EU urges Russia to work with new Ukraine leader and 'de-escalate the situation'
EU leaders on Tuesday urged Russia to work with Ukraine's new president, while Ukraine said it had recaptured the airport in the eastern city of Donetsk after deadly battles with pro-Moscow rebels.
Caught up in the drama in Donetsk were a team of international monitors with the OSCE who have gone missing after being detained at a checkpoint.
As fear gripped the city’s streets, Russian President Vladimir Putin called on Ukraine to end its “punitive” operation in the rebel-held east and for talks between Kiev and the insurgents.
The battle for the main transport hub in Ukraine’s industrial heartland erupted Monday just hours after president-elect Petro Poroshenko vowed to take a tough stand against the “terrorists”.
“The airport is under our full control. The enemy suffered heavy losses. We have none,” Interior Minister Arsen Avakov said.
EU leaders, at a Brussels summit, urged Russia to work with Poroshenko and to continue withdrawing its troops from the country’s border.
Russia should also use its leverage on the armed separatists to “de-escalate the situation” in the east, said a draft EU summit statement.
The EU has applied visa bans and asset freezes to a series of high-profile Russian and Ukrainian figures judged to have helped in Moscow’s annexation of Crimea or stoked separatist violence in eastern Ukraine.
Poroshenko said on Monday the military would press its offensive against the insurgents who now control about a dozen cities and towns in the east.
At the same time, the 48-year-old pro-Western chocolate tycoon said he was ready to engage with the Russian leadership and was optimistic a meeting with President Vladimir Putin could be arranged soon.
But Russian Foreign Minister Sergei Lavrov said a visit by Poroshenko was “not being considered”.
The EU leaders also pressed on Poroshenko the need to make all efforts on his side to ease the conflict and to continue to adopt economic and political reforms to bring Ukraine up to European standards.
US President Barack Obama called the president-elect and offered him “the full support of the United States” but UN Secretary General Ban Ki-moon urged Ukraine to use “exclusively peaceful means” to regain control in the east.
Donetsk mayor Oleksandr Lukyanchenko said two civilians and 38 combatants had died and another 31 were wounded in the fighting, including Russians and possibly Chechens.
An AFP correspondent reported seeing body parts and blood splattered near a bullet-riddled truck on the airport road, where makeshift blockades had been set up with dumper trucks and piles of tyres.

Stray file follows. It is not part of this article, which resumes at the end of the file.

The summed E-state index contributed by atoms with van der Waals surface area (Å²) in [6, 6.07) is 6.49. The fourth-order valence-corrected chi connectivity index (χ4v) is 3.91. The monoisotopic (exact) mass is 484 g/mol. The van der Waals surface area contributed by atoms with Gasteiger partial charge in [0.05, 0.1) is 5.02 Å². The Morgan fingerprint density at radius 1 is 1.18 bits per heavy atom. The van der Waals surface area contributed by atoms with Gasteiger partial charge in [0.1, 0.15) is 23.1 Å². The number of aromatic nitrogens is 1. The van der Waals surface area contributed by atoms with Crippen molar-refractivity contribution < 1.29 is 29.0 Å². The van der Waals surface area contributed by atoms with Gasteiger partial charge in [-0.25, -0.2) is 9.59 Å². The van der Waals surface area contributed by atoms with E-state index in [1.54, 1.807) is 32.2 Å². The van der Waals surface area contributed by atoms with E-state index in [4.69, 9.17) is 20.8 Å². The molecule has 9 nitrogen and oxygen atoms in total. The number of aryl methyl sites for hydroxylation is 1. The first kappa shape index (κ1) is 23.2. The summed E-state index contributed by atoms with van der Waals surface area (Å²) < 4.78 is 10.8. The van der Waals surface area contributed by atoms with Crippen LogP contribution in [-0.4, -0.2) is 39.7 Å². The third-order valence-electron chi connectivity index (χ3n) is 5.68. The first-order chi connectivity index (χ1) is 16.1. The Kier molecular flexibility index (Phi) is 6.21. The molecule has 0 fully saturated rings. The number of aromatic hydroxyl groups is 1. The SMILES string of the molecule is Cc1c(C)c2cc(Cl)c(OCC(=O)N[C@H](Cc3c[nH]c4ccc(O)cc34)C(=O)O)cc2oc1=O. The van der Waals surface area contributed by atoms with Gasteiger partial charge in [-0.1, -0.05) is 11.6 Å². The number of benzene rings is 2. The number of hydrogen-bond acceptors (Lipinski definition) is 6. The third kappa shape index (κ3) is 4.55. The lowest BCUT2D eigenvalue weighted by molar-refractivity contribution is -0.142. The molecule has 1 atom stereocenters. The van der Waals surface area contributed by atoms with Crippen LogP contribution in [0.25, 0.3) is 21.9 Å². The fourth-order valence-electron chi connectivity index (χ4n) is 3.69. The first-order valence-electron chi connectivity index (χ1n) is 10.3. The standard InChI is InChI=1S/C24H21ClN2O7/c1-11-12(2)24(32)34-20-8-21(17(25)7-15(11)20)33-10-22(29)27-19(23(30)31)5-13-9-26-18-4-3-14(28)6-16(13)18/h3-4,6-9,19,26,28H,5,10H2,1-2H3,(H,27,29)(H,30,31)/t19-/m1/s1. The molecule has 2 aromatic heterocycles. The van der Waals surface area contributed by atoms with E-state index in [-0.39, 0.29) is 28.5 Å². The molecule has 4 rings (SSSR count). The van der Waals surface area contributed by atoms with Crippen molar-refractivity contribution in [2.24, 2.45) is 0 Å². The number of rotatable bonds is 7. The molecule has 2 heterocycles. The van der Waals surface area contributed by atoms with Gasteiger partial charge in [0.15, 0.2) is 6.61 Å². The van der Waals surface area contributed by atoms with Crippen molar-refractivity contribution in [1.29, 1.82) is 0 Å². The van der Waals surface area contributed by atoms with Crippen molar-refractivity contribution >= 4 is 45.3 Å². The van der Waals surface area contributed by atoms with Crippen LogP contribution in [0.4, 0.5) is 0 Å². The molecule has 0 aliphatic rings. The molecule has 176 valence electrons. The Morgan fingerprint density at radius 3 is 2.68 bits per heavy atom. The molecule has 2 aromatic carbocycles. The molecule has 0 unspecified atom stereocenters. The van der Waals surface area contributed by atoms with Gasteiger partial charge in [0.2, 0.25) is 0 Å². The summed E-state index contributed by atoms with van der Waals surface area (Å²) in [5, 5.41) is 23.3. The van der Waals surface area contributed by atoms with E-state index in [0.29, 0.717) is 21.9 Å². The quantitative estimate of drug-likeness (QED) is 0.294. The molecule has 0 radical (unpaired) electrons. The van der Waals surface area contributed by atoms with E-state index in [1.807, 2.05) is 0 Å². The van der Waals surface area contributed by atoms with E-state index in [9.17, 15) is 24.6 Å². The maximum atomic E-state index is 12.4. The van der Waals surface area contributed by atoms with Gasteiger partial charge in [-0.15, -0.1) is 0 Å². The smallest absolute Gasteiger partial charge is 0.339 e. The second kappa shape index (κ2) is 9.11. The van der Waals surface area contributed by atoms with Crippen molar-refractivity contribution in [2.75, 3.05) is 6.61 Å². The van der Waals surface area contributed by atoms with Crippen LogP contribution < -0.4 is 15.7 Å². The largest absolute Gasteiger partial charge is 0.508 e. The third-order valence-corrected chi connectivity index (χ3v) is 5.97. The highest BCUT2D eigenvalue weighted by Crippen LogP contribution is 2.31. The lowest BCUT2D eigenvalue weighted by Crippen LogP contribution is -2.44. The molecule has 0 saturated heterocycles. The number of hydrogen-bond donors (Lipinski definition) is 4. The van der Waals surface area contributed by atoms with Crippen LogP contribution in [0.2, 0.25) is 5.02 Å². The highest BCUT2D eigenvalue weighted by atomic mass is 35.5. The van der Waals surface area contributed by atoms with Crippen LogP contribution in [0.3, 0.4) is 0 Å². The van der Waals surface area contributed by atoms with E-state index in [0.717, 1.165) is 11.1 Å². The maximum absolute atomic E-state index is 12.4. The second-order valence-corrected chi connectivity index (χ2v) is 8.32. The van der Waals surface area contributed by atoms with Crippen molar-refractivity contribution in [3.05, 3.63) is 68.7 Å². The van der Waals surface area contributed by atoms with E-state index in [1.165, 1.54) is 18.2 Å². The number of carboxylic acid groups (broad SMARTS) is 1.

Combat jets and helicopter gunships struck the airport terminal Monday after it was seized by scores of gunmen just a day after Ukraine’s presidential election won by Poroshenko.
The Organisation for Security and Cooperation in Europe (OSCE), which has played a key role in trying to end the crisis, said it had lost contact since Monday with four monitors - a Dane, an Estonian, a Swiss and a Turk - while on patrol in Donetsk.
An official in Vienna said they had been held at a checkpoint before contact was lost, while a Turkish foreign ministry official said: “We have learnt through unofficial channels they are safe and sound.”
The OSCE also announced that two Ukrainian journalists accused of “spying” were taken hostage by separatists in the Luhansk district.
Monday’s air strikes represented the most forceful action yet by Kiev in its battle to crush a bloody rebellion that has raged in the coal and steel belt since early April, threatening to plunge the former Soviet state into all out civil war.
In his first comments on Ukraine since Sunday’s election, the Kremlin said Putin called “for an immediate end to the military’s punitive operation in southeastern regions and the establishment of peaceful dialogue between Kiev and regional representatives”.
Speaking in Brussels, French President Francois Hollande said he would hold “face to face” talks with Putin in France on June 6, with the Ukraine crisis high on the agenda.
Hollande said he believed Putin would “now recognise” Ukraine’s new president and “ensure there is a de-escalation” in Ukraine.
Poroshenko said on Monday the military would press on with its offensive against the insurgents who now control about a dozen cities and towns in the east.
On Tuesday, Ukraine’s foreign ministry summoned an official from the Russian embassy in protest at “armed terrorists” being allowed to enter Ukraine from Russia.
Sunday’s election had been viewed as crucial if Ukraine was able to turn the page on months of turmoil that unfolded following the February ouster of Kiev’s pro-Kremlin leadership by a pro-EU protest movement.
Kiev and the West accuse Russia of pulling the strings of the insurgents who took up arms against the central government in the wake of the Kremlin’s seizure of the Black Sea Crimean peninsula in March.
The insurgency, which has now cost around 200 lives, thwarted polling in much of the east and rebels have defiantly refused to recognise Poroshenko’s election.
But Western leaders have hailed the outcome and German Chancellor Angela Merkel said it was now time to “continue the path of internal reconciliation”.
As well as trying to end the unrest and introduce constitutional reforms to address the concerns of the Russian minority, Poroshenko must also try to avert economic collapse after years of Soviet-era mismanagement and rampant corruption.
Ukraine is also trying to negotiate a deal to prevent Russia from cutting off gas supplies from next week if it fails to pay a multi-billion dollar bill.